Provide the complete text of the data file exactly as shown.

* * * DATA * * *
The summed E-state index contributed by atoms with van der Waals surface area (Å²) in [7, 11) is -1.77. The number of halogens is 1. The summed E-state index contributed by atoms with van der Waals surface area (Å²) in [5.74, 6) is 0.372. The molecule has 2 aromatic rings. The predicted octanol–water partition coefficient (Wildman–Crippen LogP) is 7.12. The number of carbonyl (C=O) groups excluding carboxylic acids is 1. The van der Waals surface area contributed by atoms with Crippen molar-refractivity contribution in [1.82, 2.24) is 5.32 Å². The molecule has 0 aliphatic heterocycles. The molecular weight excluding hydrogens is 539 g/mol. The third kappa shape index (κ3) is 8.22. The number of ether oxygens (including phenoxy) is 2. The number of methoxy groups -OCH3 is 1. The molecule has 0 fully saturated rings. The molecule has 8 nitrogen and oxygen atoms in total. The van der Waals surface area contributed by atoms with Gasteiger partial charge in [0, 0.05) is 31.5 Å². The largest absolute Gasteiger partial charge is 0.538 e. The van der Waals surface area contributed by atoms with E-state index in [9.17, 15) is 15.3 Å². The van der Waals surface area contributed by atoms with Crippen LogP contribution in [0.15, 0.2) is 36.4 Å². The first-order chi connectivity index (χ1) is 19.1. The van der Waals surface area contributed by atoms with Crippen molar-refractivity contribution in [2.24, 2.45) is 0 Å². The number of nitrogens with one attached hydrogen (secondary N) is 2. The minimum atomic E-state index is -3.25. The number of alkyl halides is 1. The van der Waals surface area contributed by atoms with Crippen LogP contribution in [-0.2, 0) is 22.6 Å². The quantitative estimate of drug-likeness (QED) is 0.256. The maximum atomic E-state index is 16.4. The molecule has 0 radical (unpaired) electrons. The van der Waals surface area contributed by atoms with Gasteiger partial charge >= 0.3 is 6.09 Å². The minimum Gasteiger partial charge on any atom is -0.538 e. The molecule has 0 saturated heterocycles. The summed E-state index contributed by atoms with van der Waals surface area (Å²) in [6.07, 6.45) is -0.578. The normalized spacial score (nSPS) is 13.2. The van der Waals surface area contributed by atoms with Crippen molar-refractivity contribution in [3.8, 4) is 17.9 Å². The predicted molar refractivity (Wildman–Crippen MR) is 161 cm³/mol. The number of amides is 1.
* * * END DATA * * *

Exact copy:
The summed E-state index contributed by atoms with van der Waals surface area (Å²) in [7, 11) is -1.77. The number of halogens is 1. The summed E-state index contributed by atoms with van der Waals surface area (Å²) in [5.74, 6) is 0.372. The molecule has 2 aromatic rings. The predicted octanol–water partition coefficient (Wildman–Crippen LogP) is 7.12. The number of carbonyl (C=O) groups excluding carboxylic acids is 1. The van der Waals surface area contributed by atoms with Crippen molar-refractivity contribution in [1.82, 2.24) is 5.32 Å². The molecule has 0 aliphatic heterocycles. The molecular weight excluding hydrogens is 539 g/mol. The third kappa shape index (κ3) is 8.22. The number of ether oxygens (including phenoxy) is 2. The number of methoxy groups -OCH3 is 1. The molecule has 0 fully saturated rings. The molecule has 8 nitrogen and oxygen atoms in total. The van der Waals surface area contributed by atoms with Gasteiger partial charge in [0, 0.05) is 31.5 Å². The largest absolute Gasteiger partial charge is 0.538 e. The van der Waals surface area contributed by atoms with E-state index in [9.17, 15) is 15.3 Å². The van der Waals surface area contributed by atoms with Crippen LogP contribution in [0.15, 0.2) is 36.4 Å². The first-order chi connectivity index (χ1) is 19.1. The van der Waals surface area contributed by atoms with Crippen molar-refractivity contribution in [2.24, 2.45) is 0 Å². The number of nitrogens with one attached hydrogen (secondary N) is 2. The minimum atomic E-state index is -3.25. The number of alkyl halides is 1. The van der Waals surface area contributed by atoms with Crippen LogP contribution in [-0.2, 0) is 22.6 Å². The quantitative estimate of drug-likeness (QED) is 0.256. The maximum atomic E-state index is 16.4. The molecule has 0 radical (unpaired) electrons. The van der Waals surface area contributed by atoms with Gasteiger partial charge >= 0.3 is 6.09 Å². The minimum Gasteiger partial charge on any atom is -0.538 e. The molecule has 0 saturated heterocycles. The summed E-state index contributed by atoms with van der Waals surface area (Å²) in [6.07, 6.45) is -0.578. The normalized spacial score (nSPS) is 13.2. The van der Waals surface area contributed by atoms with Crippen molar-refractivity contribution in [3.8, 4) is 17.9 Å². The predicted molar refractivity (Wildman–Crippen MR) is 161 cm³/mol. The number of amides is 1.